– Check against delivery –
Thank you Chair,
I am speaking on behalf of the European Union and its Member States.
The Acceding Country Croatia1, the Candidate Countries Turkey, the former Yugoslav Republic of Macedonia*, Montenegro*, Iceland2 and Serbia*, the Countries of the Stabilisation and Association Process and potential candidates Albania and Bosnia and Herzegovina, as well as Ukraine, the Republic of Moldova, Armenia, and Georgia, align themselves with this declaration.
We thank the Department of Economic and Social Affairs for the preparatory work carried out in advance of this session and the Secretary-General for his informative report which provides a good basis for our debate today. We welcome the focus of this session of the Commission for Social Development on the empowerment of people which we consider essential to sustainable development and social justice including to each of the three core goals identified in the Copenhagen Declaration – poverty eradication, social integration, and full employment and decent work for all.
These are goals which the EU and its Member States remain firmly committed to and have enshrined in all relevant policies. For example, efforts to combat poverty are a key part of the external dimension of EU policies, as reflected in our treaties. Since the adoption of the Millennium Development Goals the EU and its Member States have been increasingly supporting developing countries in their efforts to alleviate poverty, in particular through improved access to health, education, water, food and nutrition security, the promotion of social protection and decent work, but also by means of trade policy, and by reinforcing democracy and good governance.
Similarly, “The European Platform against Poverty and Social Exclusion” initiative, launched as part of the Europe 2020 Strategy, is aimed at laying the foundations for a strong and balanced recovery from recent global crises. – It underscores our commitment to ensuring an equitable approach that prioritises and values social inclusion, while recognising the interdependence of the other two core goals – poverty eradication and full employment.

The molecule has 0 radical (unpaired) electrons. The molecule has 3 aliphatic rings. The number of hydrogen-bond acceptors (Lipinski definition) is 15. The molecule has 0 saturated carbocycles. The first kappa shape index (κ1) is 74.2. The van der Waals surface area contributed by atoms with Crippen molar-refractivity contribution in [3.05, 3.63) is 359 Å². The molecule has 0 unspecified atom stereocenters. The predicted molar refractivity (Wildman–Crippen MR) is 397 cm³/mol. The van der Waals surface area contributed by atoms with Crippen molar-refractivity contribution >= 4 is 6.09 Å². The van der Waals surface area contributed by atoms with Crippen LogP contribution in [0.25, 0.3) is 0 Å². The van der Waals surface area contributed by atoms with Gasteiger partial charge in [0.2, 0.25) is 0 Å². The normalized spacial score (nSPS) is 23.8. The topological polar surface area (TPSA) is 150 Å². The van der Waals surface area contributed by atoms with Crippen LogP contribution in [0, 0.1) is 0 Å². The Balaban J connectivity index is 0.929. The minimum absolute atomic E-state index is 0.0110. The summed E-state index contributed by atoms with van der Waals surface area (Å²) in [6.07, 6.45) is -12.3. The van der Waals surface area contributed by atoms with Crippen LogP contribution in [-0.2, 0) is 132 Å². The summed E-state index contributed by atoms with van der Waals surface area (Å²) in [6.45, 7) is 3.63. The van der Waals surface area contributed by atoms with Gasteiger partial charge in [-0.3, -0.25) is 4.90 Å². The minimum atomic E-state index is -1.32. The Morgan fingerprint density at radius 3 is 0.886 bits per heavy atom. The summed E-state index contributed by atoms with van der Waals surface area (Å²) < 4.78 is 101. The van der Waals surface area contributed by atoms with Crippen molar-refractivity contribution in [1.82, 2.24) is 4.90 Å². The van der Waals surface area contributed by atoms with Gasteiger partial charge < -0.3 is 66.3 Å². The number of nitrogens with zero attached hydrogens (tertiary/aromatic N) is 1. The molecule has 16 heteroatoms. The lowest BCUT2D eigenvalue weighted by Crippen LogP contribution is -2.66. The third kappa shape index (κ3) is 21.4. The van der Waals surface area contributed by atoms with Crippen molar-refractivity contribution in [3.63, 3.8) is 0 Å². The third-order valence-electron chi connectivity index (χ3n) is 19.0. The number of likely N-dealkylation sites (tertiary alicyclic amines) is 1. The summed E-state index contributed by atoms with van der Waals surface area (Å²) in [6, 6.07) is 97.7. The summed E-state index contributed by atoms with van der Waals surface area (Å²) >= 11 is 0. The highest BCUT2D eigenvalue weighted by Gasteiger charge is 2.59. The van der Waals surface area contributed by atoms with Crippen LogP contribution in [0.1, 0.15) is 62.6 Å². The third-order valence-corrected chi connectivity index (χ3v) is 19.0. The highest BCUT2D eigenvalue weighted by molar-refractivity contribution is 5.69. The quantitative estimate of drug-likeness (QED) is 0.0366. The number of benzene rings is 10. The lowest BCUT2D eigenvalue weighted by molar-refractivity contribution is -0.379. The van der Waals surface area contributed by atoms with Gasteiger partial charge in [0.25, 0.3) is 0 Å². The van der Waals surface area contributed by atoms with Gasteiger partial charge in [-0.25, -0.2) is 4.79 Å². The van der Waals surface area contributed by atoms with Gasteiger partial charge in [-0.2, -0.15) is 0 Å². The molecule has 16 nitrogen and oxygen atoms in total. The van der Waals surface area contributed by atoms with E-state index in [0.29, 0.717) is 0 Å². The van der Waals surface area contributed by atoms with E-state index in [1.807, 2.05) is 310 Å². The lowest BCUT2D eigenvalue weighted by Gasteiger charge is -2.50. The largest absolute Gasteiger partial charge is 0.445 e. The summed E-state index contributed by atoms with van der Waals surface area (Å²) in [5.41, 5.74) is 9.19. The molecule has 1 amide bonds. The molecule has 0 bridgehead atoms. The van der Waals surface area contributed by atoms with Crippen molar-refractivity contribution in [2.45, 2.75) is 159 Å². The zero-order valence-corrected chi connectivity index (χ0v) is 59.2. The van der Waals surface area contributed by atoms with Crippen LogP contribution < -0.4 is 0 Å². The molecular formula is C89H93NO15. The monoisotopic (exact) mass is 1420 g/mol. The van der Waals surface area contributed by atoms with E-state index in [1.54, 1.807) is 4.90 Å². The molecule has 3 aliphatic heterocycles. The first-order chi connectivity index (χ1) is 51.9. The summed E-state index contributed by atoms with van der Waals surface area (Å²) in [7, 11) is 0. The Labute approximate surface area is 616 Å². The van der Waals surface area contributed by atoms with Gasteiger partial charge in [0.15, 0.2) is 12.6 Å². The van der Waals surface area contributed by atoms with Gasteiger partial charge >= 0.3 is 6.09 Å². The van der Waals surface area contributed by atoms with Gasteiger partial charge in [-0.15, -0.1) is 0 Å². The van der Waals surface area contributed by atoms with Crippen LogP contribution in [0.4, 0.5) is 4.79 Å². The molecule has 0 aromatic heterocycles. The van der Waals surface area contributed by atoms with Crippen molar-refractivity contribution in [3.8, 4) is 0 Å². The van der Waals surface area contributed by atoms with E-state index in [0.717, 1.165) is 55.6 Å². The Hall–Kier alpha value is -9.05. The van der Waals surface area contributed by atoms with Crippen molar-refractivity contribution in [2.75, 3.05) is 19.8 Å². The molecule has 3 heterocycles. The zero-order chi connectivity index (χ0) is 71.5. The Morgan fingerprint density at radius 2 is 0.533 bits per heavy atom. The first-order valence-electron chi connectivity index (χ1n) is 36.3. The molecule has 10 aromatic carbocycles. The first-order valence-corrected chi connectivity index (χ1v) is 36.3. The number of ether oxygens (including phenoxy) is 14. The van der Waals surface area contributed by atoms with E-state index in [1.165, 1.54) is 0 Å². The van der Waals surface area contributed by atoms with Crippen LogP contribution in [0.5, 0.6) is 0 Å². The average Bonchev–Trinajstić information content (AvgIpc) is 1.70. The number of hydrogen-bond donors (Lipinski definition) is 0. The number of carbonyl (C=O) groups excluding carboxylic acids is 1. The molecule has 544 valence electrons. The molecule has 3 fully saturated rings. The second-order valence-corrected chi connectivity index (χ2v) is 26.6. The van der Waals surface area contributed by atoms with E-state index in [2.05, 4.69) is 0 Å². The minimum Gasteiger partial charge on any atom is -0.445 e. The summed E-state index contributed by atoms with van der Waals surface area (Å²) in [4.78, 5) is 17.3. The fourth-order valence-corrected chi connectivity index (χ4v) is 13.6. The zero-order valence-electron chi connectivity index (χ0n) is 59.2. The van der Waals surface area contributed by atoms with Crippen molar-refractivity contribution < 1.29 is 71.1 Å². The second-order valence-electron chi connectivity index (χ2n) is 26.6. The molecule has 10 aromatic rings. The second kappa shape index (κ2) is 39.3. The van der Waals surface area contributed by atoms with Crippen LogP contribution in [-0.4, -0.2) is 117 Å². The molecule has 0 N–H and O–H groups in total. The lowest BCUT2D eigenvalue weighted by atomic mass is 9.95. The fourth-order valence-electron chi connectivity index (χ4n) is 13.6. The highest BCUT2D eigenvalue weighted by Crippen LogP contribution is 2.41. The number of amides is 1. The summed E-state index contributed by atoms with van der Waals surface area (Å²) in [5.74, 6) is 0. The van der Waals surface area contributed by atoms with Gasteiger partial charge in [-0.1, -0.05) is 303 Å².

We also stress that tackling youth unemployment – which has reached unprecedented levels in many countries – is of utmost priority. We would like to reiterate our support to the call for action adopted at the 2012 International Labour Conference and to acknowledge the ILO role in providing global leadership in this field. We emphasize the importance of involving young people themselves in partnerships on this issue and engaging them in becoming part of the solution to the crisis. We are convinced that full and productive employment, decent work and social protection should have a central place in the development of the global development agenda beyond 2015.
These are all challenges that cannot be overcome without empowering people to be agents of their own positive change. An empowered society, in all its diversity, represents an integral component of any democracy, a rich resource for the development of more effective and equitable policies, and a key contribution to inclusive sustainable growth and development.
In promoting empowerment particular attention must be paid to the empowerment of women. We stress in particular the close inter-linkages between sustainable achievements in poverty reduction and development and the empowerment of women, including at the political level. Gender equality should therefore be central to programming, implementation, monitoring and evaluation policies. Particular attention must also be paid to other traditionally marginalised and vulnerable groups, including children, persons belonging to minorities, indigenous peoples, refugees, migrants and persons with disabilities – many of whom are among those at highest risk of suffering social exclusion and poverty.
As the Secretary General’s report rightly recognises empowerment of people – socially, economically, politically and legally – is something that must be actively promoted by Governments through facilitative policy frameworks and practical measures.